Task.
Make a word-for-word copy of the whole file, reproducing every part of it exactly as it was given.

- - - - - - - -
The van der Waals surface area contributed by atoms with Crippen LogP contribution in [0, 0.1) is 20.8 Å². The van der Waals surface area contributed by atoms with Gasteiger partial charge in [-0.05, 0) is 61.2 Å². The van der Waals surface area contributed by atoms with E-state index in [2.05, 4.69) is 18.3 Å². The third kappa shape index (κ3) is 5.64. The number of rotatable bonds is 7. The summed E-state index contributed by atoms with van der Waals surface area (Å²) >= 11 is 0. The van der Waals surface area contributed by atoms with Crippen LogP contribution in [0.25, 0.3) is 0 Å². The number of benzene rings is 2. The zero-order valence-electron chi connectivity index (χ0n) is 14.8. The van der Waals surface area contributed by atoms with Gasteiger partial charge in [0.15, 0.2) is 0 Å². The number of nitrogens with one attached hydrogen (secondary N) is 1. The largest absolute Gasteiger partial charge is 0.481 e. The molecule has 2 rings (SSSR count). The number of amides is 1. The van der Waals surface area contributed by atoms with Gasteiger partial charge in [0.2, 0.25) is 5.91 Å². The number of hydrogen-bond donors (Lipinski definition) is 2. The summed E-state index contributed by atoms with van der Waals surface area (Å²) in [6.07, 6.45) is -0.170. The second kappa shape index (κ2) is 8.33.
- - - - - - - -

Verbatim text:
The van der Waals surface area contributed by atoms with Crippen LogP contribution in [0, 0.1) is 20.8 Å². The van der Waals surface area contributed by atoms with Gasteiger partial charge in [-0.05, 0) is 61.2 Å². The van der Waals surface area contributed by atoms with E-state index in [2.05, 4.69) is 18.3 Å². The third kappa shape index (κ3) is 5.64. The number of rotatable bonds is 7. The summed E-state index contributed by atoms with van der Waals surface area (Å²) >= 11 is 0. The van der Waals surface area contributed by atoms with Crippen LogP contribution in [0.25, 0.3) is 0 Å². The number of benzene rings is 2. The zero-order valence-electron chi connectivity index (χ0n) is 14.8. The van der Waals surface area contributed by atoms with Gasteiger partial charge in [0.15, 0.2) is 0 Å². The number of nitrogens with one attached hydrogen (secondary N) is 1. The largest absolute Gasteiger partial charge is 0.481 e. The molecule has 2 rings (SSSR count). The number of amides is 1. The van der Waals surface area contributed by atoms with Gasteiger partial charge in [0.2, 0.25) is 5.91 Å². The number of hydrogen-bond donors (Lipinski definition) is 2. The summed E-state index contributed by atoms with van der Waals surface area (Å²) in [6.07, 6.45) is -0.170. The second kappa shape index (κ2) is 8.33.